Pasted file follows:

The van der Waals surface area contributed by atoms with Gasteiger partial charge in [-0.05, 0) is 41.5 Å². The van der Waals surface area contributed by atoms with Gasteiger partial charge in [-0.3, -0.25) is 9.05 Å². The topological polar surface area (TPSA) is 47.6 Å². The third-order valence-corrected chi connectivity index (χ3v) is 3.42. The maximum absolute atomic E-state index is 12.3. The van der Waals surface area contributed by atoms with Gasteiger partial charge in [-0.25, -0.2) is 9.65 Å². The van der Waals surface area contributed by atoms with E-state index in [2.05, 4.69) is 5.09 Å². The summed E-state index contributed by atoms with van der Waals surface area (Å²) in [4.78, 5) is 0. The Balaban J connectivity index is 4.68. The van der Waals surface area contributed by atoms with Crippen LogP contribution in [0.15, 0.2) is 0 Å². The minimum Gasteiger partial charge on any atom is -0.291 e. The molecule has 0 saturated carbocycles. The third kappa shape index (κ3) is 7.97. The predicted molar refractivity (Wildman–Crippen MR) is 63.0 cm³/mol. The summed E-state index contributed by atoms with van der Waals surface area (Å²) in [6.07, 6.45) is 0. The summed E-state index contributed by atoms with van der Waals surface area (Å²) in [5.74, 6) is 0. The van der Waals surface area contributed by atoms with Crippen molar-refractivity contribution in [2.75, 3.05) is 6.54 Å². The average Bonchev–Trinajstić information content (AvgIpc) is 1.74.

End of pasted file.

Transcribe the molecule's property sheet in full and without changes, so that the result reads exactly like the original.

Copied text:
The van der Waals surface area contributed by atoms with Gasteiger partial charge in [-0.05, 0) is 41.5 Å². The van der Waals surface area contributed by atoms with Gasteiger partial charge in [-0.3, -0.25) is 9.05 Å². The topological polar surface area (TPSA) is 47.6 Å². The third-order valence-corrected chi connectivity index (χ3v) is 3.42. The maximum absolute atomic E-state index is 12.3. The van der Waals surface area contributed by atoms with Gasteiger partial charge in [-0.25, -0.2) is 9.65 Å². The van der Waals surface area contributed by atoms with E-state index in [2.05, 4.69) is 5.09 Å². The summed E-state index contributed by atoms with van der Waals surface area (Å²) in [4.78, 5) is 0. The Balaban J connectivity index is 4.68. The van der Waals surface area contributed by atoms with Crippen LogP contribution in [0.15, 0.2) is 0 Å². The minimum Gasteiger partial charge on any atom is -0.291 e. The molecule has 0 saturated carbocycles. The third kappa shape index (κ3) is 7.97. The predicted molar refractivity (Wildman–Crippen MR) is 63.0 cm³/mol. The summed E-state index contributed by atoms with van der Waals surface area (Å²) in [6.07, 6.45) is 0. The summed E-state index contributed by atoms with van der Waals surface area (Å²) in [5.74, 6) is 0. The van der Waals surface area contributed by atoms with Crippen molar-refractivity contribution in [2.75, 3.05) is 6.54 Å². The average Bonchev–Trinajstić information content (AvgIpc) is 1.74.